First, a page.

This election cycle has seen a lot of candidates come and go — especially in the race for the Democratic nomination. At one point, there were 25 candidates! Today, we are down to two. What happens to some of the other candidates who drop out, though? Simple: they join the ultimate short list, the Veepstakes.

The supreme dream of redemption for every “also-ran” (and some obscure figures), the Veepstakes is an opportunity to share the ticket with the eventual nominee and remain in the race for the White House, because the East Wing is better than truly losing. Who do I think makes this year’s list? Some may surprise you, and others may not.

I should also note that, as of the March 15th debate, former vice president Joe Biden (as did, technically, Senator Bernie Sanders) vowed to choose a female running mate. As such, this list is reflective of their likely options.

Honorable Mention: Jay Inslee

Prior experience: Governor of Washington (2013-Present); U.S. Representative for Washington’s 1st District (1999–2012); U.S. Representative for Washington’s 4th District (1993–1995); Washington Representative from the 14th District (1989–1993)

Strengths: As a former state representative and congressman, Inslee has a wealth of legislative experience. His time as governor also gives him executive experience that qualify him for office should the president be incapacitated or removed. While all of this is good, Inslee’s greatest strength is his aforementioned “100 Percent Clean Energy for America Plan”, a $9 trillion climate change platform that keeps to its namesake. It inspired several candidates’ climate change plans and provides the closest framework to a Green New Deal that has been put forward by a Democratic candidate, something that is popular with their voters. He would also bring a very calming presence to the ticket, and would have a weirdly civil debate with Vice President Pence that may be more substantive than the Presidential debates.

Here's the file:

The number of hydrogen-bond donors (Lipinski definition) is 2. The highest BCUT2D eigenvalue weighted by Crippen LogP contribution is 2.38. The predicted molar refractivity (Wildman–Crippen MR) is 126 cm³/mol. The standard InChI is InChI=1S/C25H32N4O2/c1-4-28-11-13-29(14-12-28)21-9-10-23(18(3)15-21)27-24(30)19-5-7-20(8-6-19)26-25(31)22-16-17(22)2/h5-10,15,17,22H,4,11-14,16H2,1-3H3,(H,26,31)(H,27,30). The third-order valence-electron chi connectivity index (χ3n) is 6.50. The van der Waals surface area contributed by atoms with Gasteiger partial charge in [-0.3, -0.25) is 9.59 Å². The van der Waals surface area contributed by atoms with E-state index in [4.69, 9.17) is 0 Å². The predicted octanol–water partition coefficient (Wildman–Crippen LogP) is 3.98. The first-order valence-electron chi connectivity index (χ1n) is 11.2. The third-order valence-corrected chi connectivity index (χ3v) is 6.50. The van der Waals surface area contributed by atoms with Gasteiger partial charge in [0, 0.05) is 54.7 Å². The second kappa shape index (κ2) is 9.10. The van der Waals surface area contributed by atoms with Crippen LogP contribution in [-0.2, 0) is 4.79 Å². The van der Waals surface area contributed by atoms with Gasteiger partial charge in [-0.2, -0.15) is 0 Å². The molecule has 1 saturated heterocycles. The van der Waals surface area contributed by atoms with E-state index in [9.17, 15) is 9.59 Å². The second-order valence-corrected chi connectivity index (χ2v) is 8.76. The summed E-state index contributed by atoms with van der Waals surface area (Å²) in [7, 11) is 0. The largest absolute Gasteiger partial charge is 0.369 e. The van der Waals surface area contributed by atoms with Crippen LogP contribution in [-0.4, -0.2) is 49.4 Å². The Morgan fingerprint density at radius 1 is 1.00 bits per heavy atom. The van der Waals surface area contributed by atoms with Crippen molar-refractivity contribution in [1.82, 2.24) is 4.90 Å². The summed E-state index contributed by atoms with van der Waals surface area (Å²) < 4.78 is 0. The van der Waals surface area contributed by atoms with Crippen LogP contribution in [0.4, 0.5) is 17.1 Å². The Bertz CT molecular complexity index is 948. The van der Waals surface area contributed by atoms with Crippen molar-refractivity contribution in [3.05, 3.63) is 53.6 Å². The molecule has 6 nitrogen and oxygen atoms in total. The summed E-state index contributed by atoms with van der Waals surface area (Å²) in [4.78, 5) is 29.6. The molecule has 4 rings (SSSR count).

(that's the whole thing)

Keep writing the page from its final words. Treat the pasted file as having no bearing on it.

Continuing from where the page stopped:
Weaknesses: At 69 years old, Inslee is not that much younger than Biden (77), Sanders (78), or Trump (73). On top of this, he’s still a relatively obscure figure. Even in his home state, he’s not wildly popular: Morning Consult has his approval rating at just 44% even after his presidential bid.

Ideal running mate: Biden or Sanders. Inslee is not as high energy as either of the two remaining candidates. He would be able to safely relax and complement them both without compromising his image.

5) Elizabeth Warren

Prior experience: U.S. Senator from Massachusetts (2013-present); Vice Chair of the Senate Democratic Caucus (2017-Present); Special Advisor for the Consumer Financial Protection Bureau (2010–2011); Chair of the Congressional Oversight Panel (2008–2010)

Strengths: Senator Warren is a sharp critic and debater, a solid policy wonk, and a powerful speaker. She can bring energy to a campaign as well as a sense of oversight and infrastructure to an administration. The senator is also more establishment than her persona lets on, making her a bridge between the moderate and progressive wings of the party.

Weaknesses: Warren came in 3rd place in the 2020 primary, but not by much. Despite polling well for a long time, she lost a lot of traction and, eventually, failed to win even her own state. Furthermore, her Medicare for All proposal seemingly backfired, and her wealth tax proposal is still unpopular.

Ideal running mate: Biden. Warren’s greatest asset is her ability to balance her progressive agenda with her establishment connections. She would best be able to do so as the running mate of the former vice president.

4) Stacey Abrams

Prior experience: Georgia Representative from the 89th District (2013–2017); Minority Leader of the Georgia House of Representatives (2011–2017); Georgia Representative from the 84th District (2007–2013)

Strengths: As a gubernatorial candidate in 2018, former Georgia House Minority Leader Abrams was one of four candidates to gain a national profile. Her experience as House Minority Leader likely positions her as an effective legislator and leader, as well as someone with a bipartisan track record. At 46 years old, she’s also young enough to bring a fresh perspective to a new administration.